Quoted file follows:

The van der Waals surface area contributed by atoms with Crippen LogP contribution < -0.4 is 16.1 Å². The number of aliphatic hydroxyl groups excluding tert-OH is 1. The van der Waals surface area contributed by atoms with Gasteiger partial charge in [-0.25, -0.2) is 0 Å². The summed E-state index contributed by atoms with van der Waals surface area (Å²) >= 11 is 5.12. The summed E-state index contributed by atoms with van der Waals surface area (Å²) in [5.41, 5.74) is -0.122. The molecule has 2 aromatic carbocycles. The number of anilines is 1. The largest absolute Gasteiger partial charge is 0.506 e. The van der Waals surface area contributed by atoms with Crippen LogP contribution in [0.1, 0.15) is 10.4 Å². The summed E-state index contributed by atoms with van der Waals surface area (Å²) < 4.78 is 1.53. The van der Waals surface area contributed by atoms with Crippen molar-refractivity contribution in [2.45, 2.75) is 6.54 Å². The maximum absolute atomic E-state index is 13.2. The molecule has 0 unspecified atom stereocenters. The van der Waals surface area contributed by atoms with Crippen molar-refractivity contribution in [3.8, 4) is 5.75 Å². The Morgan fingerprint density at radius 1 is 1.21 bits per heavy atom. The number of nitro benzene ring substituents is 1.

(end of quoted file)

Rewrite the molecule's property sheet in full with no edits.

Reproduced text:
The van der Waals surface area contributed by atoms with Crippen LogP contribution < -0.4 is 16.1 Å². The number of aliphatic hydroxyl groups excluding tert-OH is 1. The van der Waals surface area contributed by atoms with Gasteiger partial charge in [-0.25, -0.2) is 0 Å². The summed E-state index contributed by atoms with van der Waals surface area (Å²) >= 11 is 5.12. The summed E-state index contributed by atoms with van der Waals surface area (Å²) in [5.41, 5.74) is -0.122. The molecule has 2 aromatic carbocycles. The number of anilines is 1. The largest absolute Gasteiger partial charge is 0.506 e. The van der Waals surface area contributed by atoms with Crippen LogP contribution in [0.1, 0.15) is 10.4 Å². The summed E-state index contributed by atoms with van der Waals surface area (Å²) < 4.78 is 1.53. The van der Waals surface area contributed by atoms with Crippen molar-refractivity contribution in [2.45, 2.75) is 6.54 Å². The maximum absolute atomic E-state index is 13.2. The molecule has 0 unspecified atom stereocenters. The van der Waals surface area contributed by atoms with Crippen molar-refractivity contribution in [3.8, 4) is 5.75 Å². The Morgan fingerprint density at radius 1 is 1.21 bits per heavy atom. The number of nitro benzene ring substituents is 1.